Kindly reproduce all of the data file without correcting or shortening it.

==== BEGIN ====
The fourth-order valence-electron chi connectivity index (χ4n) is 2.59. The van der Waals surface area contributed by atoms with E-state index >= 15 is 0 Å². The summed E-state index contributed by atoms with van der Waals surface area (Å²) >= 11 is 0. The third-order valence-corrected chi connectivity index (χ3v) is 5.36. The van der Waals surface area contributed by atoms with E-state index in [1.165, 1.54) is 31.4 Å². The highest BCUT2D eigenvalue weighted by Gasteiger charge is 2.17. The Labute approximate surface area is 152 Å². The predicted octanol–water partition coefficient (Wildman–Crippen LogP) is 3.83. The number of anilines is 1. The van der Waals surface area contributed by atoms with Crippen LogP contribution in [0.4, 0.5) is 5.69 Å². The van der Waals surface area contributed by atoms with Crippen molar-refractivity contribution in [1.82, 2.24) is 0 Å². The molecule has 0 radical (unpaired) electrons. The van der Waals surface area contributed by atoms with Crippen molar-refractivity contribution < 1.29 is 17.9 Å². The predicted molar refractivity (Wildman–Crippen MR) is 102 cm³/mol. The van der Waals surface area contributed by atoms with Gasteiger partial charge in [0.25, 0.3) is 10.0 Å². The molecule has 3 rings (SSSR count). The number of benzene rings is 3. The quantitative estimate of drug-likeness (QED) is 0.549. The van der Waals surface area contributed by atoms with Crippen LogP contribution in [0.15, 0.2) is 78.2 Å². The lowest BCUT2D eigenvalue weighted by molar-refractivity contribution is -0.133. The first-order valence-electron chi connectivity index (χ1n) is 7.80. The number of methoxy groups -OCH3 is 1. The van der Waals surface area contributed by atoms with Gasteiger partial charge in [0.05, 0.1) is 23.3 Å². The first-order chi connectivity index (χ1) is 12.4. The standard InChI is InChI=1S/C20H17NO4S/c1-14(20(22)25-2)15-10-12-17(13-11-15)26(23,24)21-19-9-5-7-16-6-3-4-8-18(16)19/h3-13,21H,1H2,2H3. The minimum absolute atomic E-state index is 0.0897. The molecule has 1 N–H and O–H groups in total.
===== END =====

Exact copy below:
The fourth-order valence-electron chi connectivity index (χ4n) is 2.59. The van der Waals surface area contributed by atoms with E-state index >= 15 is 0 Å². The summed E-state index contributed by atoms with van der Waals surface area (Å²) >= 11 is 0. The third-order valence-corrected chi connectivity index (χ3v) is 5.36. The van der Waals surface area contributed by atoms with E-state index in [1.165, 1.54) is 31.4 Å². The highest BCUT2D eigenvalue weighted by Gasteiger charge is 2.17. The Labute approximate surface area is 152 Å². The predicted octanol–water partition coefficient (Wildman–Crippen LogP) is 3.83. The number of anilines is 1. The van der Waals surface area contributed by atoms with Crippen LogP contribution in [0.4, 0.5) is 5.69 Å². The van der Waals surface area contributed by atoms with Crippen molar-refractivity contribution in [1.82, 2.24) is 0 Å². The molecule has 0 radical (unpaired) electrons. The van der Waals surface area contributed by atoms with Crippen molar-refractivity contribution < 1.29 is 17.9 Å². The predicted molar refractivity (Wildman–Crippen MR) is 102 cm³/mol. The van der Waals surface area contributed by atoms with Gasteiger partial charge in [0.25, 0.3) is 10.0 Å². The molecule has 3 rings (SSSR count). The number of benzene rings is 3. The quantitative estimate of drug-likeness (QED) is 0.549. The van der Waals surface area contributed by atoms with Crippen LogP contribution in [0.15, 0.2) is 78.2 Å². The lowest BCUT2D eigenvalue weighted by molar-refractivity contribution is -0.133. The first-order valence-electron chi connectivity index (χ1n) is 7.80. The number of methoxy groups -OCH3 is 1. The van der Waals surface area contributed by atoms with Gasteiger partial charge in [0.05, 0.1) is 23.3 Å². The first-order chi connectivity index (χ1) is 12.4. The standard InChI is InChI=1S/C20H17NO4S/c1-14(20(22)25-2)15-10-12-17(13-11-15)26(23,24)21-19-9-5-7-16-6-3-4-8-18(16)19/h3-13,21H,1H2,2H3. The minimum absolute atomic E-state index is 0.0897. The molecule has 1 N–H and O–H groups in total.